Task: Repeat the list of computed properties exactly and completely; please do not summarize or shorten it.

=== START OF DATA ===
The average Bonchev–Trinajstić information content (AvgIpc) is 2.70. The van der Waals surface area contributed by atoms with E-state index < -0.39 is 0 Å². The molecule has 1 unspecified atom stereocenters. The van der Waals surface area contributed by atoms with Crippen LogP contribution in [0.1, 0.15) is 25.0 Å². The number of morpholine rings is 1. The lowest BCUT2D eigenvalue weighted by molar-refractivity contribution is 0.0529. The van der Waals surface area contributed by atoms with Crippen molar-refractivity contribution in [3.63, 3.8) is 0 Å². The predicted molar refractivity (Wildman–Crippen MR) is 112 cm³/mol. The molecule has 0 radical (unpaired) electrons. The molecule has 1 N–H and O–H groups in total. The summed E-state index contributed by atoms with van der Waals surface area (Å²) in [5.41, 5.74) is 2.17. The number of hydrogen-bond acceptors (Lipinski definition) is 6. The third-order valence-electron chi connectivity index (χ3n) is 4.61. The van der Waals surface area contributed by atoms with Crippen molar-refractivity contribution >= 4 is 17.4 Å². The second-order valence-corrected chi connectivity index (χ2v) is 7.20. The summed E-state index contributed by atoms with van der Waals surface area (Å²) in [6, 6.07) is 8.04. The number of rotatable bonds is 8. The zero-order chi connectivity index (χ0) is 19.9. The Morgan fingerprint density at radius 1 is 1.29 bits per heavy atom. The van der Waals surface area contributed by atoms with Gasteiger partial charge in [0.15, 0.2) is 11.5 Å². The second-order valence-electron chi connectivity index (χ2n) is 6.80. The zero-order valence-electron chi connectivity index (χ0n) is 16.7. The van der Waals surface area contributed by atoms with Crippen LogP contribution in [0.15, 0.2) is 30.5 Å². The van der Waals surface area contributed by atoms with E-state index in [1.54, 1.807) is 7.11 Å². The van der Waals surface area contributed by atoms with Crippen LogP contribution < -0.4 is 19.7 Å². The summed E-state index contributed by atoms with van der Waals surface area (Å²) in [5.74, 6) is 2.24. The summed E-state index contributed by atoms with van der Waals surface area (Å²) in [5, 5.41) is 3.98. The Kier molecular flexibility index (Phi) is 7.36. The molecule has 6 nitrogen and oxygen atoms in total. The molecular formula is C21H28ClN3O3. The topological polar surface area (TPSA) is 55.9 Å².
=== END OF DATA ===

The average Bonchev–Trinajstić information content (AvgIpc) is 2.70. The van der Waals surface area contributed by atoms with E-state index < -0.39 is 0 Å². The molecule has 1 unspecified atom stereocenters. The van der Waals surface area contributed by atoms with Crippen LogP contribution in [0.1, 0.15) is 25.0 Å². The number of morpholine rings is 1. The lowest BCUT2D eigenvalue weighted by molar-refractivity contribution is 0.0529. The van der Waals surface area contributed by atoms with Crippen molar-refractivity contribution in [3.63, 3.8) is 0 Å². The predicted molar refractivity (Wildman–Crippen MR) is 112 cm³/mol. The molecule has 0 radical (unpaired) electrons. The molecule has 1 N–H and O–H groups in total. The summed E-state index contributed by atoms with van der Waals surface area (Å²) in [5.41, 5.74) is 2.17. The number of hydrogen-bond acceptors (Lipinski definition) is 6. The third-order valence-electron chi connectivity index (χ3n) is 4.61. The van der Waals surface area contributed by atoms with Crippen molar-refractivity contribution >= 4 is 17.4 Å². The second-order valence-corrected chi connectivity index (χ2v) is 7.20. The summed E-state index contributed by atoms with van der Waals surface area (Å²) in [6, 6.07) is 8.04. The number of rotatable bonds is 8. The zero-order chi connectivity index (χ0) is 19.9. The Morgan fingerprint density at radius 1 is 1.29 bits per heavy atom. The van der Waals surface area contributed by atoms with Gasteiger partial charge in [0.15, 0.2) is 11.5 Å². The second-order valence-electron chi connectivity index (χ2n) is 6.80. The zero-order valence-electron chi connectivity index (χ0n) is 16.7. The van der Waals surface area contributed by atoms with Crippen LogP contribution in [0.15, 0.2) is 30.5 Å². The van der Waals surface area contributed by atoms with E-state index in [1.54, 1.807) is 7.11 Å². The van der Waals surface area contributed by atoms with Crippen LogP contribution < -0.4 is 19.7 Å². The summed E-state index contributed by atoms with van der Waals surface area (Å²) in [5.74, 6) is 2.24. The summed E-state index contributed by atoms with van der Waals surface area (Å²) in [5, 5.41) is 3.98. The Kier molecular flexibility index (Phi) is 7.36. The molecule has 6 nitrogen and oxygen atoms in total. The molecular formula is C21H28ClN3O3. The topological polar surface area (TPSA) is 55.9 Å².